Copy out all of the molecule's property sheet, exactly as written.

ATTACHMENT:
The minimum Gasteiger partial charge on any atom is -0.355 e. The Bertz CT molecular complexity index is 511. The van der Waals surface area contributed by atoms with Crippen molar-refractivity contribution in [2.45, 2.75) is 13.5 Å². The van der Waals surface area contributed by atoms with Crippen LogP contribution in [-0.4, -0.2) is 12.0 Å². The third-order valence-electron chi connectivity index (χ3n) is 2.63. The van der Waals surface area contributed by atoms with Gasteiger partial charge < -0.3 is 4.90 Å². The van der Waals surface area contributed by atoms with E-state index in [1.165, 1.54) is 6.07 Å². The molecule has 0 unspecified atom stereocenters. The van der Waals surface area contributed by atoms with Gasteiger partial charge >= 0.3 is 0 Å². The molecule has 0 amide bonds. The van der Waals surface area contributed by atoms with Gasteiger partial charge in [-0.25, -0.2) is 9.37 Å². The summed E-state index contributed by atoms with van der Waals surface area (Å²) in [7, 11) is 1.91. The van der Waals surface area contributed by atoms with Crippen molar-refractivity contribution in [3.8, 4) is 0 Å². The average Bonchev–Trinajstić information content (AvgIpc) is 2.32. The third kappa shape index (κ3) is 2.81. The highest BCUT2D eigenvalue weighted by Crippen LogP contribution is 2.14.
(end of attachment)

The minimum Gasteiger partial charge on any atom is -0.355 e. The Bertz CT molecular complexity index is 511. The van der Waals surface area contributed by atoms with Crippen molar-refractivity contribution in [2.45, 2.75) is 13.5 Å². The van der Waals surface area contributed by atoms with Crippen LogP contribution in [-0.4, -0.2) is 12.0 Å². The third-order valence-electron chi connectivity index (χ3n) is 2.63. The van der Waals surface area contributed by atoms with Gasteiger partial charge < -0.3 is 4.90 Å². The van der Waals surface area contributed by atoms with E-state index in [1.165, 1.54) is 6.07 Å². The molecule has 0 unspecified atom stereocenters. The van der Waals surface area contributed by atoms with Gasteiger partial charge >= 0.3 is 0 Å². The molecule has 0 amide bonds. The van der Waals surface area contributed by atoms with Gasteiger partial charge in [-0.25, -0.2) is 9.37 Å². The summed E-state index contributed by atoms with van der Waals surface area (Å²) in [7, 11) is 1.91. The van der Waals surface area contributed by atoms with Crippen molar-refractivity contribution in [3.8, 4) is 0 Å². The average Bonchev–Trinajstić information content (AvgIpc) is 2.32. The third kappa shape index (κ3) is 2.81. The highest BCUT2D eigenvalue weighted by Crippen LogP contribution is 2.14.